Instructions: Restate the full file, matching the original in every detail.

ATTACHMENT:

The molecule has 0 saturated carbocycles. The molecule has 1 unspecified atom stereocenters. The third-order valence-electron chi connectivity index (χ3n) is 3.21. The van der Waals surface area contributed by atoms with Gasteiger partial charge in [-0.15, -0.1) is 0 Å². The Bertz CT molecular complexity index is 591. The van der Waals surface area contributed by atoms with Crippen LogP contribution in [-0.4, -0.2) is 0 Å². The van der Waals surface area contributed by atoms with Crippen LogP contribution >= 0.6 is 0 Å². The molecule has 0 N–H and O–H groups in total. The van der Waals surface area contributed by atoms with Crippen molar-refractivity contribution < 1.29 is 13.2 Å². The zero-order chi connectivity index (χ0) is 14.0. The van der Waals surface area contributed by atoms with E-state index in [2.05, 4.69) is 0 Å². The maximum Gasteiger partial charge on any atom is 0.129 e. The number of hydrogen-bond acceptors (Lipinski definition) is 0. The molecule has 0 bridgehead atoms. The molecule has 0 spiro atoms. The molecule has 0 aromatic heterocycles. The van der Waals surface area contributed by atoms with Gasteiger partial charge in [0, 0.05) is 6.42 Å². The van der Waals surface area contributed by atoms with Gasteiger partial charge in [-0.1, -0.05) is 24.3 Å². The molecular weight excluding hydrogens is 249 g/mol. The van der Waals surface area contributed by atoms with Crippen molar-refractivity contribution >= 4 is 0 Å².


The molecule has 0 saturated carbocycles. The molecule has 1 unspecified atom stereocenters. The third-order valence-electron chi connectivity index (χ3n) is 3.21. The van der Waals surface area contributed by atoms with Gasteiger partial charge in [-0.15, -0.1) is 0 Å². The Bertz CT molecular complexity index is 591. The van der Waals surface area contributed by atoms with Crippen LogP contribution in [-0.4, -0.2) is 0 Å². The van der Waals surface area contributed by atoms with Crippen LogP contribution >= 0.6 is 0 Å². The molecule has 0 N–H and O–H groups in total. The van der Waals surface area contributed by atoms with Crippen molar-refractivity contribution < 1.29 is 13.2 Å². The zero-order chi connectivity index (χ0) is 14.0. The van der Waals surface area contributed by atoms with E-state index in [2.05, 4.69) is 0 Å². The maximum Gasteiger partial charge on any atom is 0.129 e. The number of hydrogen-bond acceptors (Lipinski definition) is 0. The molecule has 0 bridgehead atoms. The molecule has 0 spiro atoms. The molecule has 0 aromatic heterocycles. The van der Waals surface area contributed by atoms with Gasteiger partial charge in [0, 0.05) is 6.42 Å². The van der Waals surface area contributed by atoms with Gasteiger partial charge in [-0.1, -0.05) is 24.3 Å². The molecular weight excluding hydrogens is 249 g/mol. The van der Waals surface area contributed by atoms with Crippen molar-refractivity contribution >= 4 is 0 Å².